These houses are part of a low-density residential strip along Madrid’s northwestern edge. In an area already defined by row constructions, the parcel is organized in bands that join two parallel streets. Besides the usual housing program, the brief stipulated the inclusion in each unit of a space in which the resident could practice his or her profession, making it possible to introduce variations in what is otherwise a standard typology in this part of the metropolitan periphery.

The resulting workshops, together with the garages required by municipal guidelines, form the limits of the lot, serving as a buffer between the public realm and the private-use courtyards. Large warehouse-type openings, and the grouping of units in terraced pairs so as to adapt to the slope of the terrain, give the complex an urban image that transcends the mere addition of details so frequent in row housing. The industrial character of the workshops side is a counterpoint to the more domestic nature of the street where the garages and pedestrian accesses are aligned. From this road a pergola penetrates each walled front yard, onto which the living room pours out.

Through an uninterrupted window here one can see all the way back to the courtyard, which serves both the workshop and the kitchen. This horizontal sequence of exterior and interior spaces is contradicted by the vertical tension that a skylight over the staircase creates. Conceived as a sculpture, this vertical circulation element ascends a single flight to link the common-use floor to the individual bedrooms, then folds upon itself to reach the attic study. The substantial distance between the parcel’s delimiting axes makes it possible for the bedrooms to have a broad transversal dimension, and for the bathrooms to have windows on the facade. A balcony cut out of the facade on the top level is the house’s only link with the horizon.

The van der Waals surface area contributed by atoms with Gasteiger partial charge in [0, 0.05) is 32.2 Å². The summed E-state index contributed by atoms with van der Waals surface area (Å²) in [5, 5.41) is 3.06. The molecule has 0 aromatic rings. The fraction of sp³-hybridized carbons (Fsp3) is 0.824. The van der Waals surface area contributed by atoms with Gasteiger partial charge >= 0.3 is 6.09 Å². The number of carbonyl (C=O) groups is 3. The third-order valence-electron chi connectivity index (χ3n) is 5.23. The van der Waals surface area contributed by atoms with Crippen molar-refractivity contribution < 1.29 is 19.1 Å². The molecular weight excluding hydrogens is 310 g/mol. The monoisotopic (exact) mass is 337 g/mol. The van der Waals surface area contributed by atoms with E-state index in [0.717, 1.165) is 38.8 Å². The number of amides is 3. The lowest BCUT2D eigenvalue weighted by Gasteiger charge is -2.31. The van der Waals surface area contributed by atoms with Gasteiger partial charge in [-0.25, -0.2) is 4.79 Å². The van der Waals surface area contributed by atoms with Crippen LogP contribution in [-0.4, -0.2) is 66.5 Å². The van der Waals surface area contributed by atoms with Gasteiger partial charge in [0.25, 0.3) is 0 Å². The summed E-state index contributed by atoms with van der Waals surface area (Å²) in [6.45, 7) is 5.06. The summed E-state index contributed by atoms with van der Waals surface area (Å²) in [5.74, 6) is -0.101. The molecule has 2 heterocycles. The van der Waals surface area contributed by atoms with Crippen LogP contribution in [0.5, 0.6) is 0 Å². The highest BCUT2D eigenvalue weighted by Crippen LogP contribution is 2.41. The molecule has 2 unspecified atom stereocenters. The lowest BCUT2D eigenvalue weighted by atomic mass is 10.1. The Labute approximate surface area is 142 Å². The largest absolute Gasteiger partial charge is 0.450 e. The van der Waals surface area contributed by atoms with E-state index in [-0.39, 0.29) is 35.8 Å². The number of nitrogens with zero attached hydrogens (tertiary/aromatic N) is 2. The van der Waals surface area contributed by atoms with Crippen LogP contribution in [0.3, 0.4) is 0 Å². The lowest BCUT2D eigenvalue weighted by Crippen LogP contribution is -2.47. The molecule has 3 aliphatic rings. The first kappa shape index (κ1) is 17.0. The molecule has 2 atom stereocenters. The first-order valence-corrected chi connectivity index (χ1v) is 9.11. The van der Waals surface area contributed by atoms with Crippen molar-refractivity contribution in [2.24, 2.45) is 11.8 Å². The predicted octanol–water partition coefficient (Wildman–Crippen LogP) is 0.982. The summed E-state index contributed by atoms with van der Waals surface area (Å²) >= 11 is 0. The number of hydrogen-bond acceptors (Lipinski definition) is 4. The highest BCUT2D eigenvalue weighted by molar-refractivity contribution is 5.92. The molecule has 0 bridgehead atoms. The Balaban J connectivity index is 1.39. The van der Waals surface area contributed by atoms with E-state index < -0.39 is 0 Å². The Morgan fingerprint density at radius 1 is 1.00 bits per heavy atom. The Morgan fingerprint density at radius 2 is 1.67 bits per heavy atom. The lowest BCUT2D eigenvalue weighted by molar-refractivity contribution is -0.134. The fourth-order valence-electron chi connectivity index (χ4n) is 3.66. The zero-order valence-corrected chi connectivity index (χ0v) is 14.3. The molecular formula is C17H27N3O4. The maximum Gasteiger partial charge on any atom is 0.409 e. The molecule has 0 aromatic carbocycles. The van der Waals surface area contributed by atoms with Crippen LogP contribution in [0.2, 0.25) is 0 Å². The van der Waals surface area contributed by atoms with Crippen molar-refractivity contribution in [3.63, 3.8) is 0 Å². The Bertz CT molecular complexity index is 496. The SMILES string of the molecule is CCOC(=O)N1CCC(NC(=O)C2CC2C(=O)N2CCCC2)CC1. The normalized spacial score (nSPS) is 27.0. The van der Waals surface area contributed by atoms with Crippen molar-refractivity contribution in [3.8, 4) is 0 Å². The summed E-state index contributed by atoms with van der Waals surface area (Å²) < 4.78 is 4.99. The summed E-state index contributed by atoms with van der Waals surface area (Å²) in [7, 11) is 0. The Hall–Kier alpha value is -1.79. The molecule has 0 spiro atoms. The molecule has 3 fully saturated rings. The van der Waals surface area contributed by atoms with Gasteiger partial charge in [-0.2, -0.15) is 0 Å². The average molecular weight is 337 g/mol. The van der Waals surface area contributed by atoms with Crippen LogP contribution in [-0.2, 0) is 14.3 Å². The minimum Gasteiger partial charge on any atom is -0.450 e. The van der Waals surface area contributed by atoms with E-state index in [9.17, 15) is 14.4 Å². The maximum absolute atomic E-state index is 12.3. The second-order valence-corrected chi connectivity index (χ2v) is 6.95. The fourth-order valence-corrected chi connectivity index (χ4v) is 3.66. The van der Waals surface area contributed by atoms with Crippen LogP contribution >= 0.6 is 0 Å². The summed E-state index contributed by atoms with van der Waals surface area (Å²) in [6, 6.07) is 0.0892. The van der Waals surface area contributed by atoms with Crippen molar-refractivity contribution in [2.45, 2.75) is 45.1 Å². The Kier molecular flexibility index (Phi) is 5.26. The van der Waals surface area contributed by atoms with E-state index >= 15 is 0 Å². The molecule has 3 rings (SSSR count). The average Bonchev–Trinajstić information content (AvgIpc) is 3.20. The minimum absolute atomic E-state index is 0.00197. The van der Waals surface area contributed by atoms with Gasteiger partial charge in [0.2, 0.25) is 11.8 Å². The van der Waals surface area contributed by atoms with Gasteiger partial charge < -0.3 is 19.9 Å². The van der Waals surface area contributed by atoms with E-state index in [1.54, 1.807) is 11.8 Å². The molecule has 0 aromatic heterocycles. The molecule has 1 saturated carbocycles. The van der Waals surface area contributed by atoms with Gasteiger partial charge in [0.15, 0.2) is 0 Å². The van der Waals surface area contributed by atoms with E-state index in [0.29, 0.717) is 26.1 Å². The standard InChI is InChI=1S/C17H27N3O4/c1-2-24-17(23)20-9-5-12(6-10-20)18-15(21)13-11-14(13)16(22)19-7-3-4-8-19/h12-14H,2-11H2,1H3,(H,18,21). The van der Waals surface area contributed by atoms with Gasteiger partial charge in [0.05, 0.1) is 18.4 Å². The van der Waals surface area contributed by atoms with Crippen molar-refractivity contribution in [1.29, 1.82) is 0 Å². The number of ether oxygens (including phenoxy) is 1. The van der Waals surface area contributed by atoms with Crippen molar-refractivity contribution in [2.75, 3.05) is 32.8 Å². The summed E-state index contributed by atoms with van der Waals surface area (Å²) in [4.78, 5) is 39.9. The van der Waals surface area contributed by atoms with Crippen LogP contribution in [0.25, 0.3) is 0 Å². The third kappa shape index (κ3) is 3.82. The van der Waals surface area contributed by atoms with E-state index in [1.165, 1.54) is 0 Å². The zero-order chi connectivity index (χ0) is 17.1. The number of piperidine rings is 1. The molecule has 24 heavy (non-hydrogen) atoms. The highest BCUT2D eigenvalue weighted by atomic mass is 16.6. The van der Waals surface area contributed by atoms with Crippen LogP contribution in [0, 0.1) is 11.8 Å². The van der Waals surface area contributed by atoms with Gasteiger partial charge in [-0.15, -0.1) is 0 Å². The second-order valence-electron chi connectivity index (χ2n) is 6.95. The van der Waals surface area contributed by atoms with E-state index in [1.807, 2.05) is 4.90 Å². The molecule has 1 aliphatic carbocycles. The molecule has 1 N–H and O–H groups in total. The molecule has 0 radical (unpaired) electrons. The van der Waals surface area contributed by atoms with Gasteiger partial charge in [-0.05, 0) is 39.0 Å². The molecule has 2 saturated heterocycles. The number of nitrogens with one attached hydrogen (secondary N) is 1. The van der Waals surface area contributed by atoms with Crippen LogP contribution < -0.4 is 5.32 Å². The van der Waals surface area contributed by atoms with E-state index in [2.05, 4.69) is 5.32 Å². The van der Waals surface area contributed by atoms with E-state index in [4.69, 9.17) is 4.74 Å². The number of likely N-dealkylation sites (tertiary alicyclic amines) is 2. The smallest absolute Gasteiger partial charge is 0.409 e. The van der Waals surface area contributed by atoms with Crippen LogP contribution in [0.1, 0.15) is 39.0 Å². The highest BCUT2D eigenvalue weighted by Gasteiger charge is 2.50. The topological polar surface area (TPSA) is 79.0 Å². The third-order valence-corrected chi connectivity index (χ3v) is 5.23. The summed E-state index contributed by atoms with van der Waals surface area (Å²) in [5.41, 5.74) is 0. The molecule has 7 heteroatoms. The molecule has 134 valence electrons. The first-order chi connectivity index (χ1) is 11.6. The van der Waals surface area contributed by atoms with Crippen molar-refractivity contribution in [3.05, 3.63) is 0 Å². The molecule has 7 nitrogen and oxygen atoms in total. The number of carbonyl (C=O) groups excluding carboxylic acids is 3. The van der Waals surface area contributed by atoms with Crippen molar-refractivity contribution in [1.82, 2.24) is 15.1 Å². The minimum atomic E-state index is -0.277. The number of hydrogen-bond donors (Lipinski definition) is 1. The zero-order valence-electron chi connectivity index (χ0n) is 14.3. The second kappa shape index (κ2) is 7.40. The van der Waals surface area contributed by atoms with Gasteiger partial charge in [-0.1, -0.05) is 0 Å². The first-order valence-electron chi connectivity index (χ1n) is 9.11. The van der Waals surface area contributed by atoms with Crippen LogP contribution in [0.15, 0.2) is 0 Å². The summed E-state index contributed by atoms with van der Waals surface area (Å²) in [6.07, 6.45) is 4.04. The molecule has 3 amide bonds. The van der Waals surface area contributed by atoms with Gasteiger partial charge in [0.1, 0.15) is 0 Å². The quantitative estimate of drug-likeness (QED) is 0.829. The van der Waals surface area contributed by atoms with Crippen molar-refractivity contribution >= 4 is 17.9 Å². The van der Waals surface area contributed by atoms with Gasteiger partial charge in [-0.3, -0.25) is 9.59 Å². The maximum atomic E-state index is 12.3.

Since the parcel shrinks for the last two units, one of the workshops is eliminated, but is compensated for by a larger, double-height living room. The roof of the complex, a succession of chimneys and broken planes of corrugated metal sheets, crowns the perimetral plinth of the block with a factory-like silhouette. The plasterwork and steel painted white and gray are further attempts to redefine the image the traditional image of suburban housing; in this project, industrial elements dominate features normally associated with life in metropolitan outskirts...[+]

Cliente Client
Vitra Madrid

Arquitectos Architects
Atxu Amann, Andrés Cánovas, Nicolás Maruri 

Colaboradores Collaborators
Lourdes García, Fernando Peris (arquitectos architects); Francisco Jiménez (aparejador quantity surveyor); Vitra: Enrique Ruiz (arquitecto architect); Luis León, Adela Castaño (aparejadores quantity surveyors

Contratista Contractor

Fotos Photos
Eduardo Sánchez & Ángel Luis Baltanás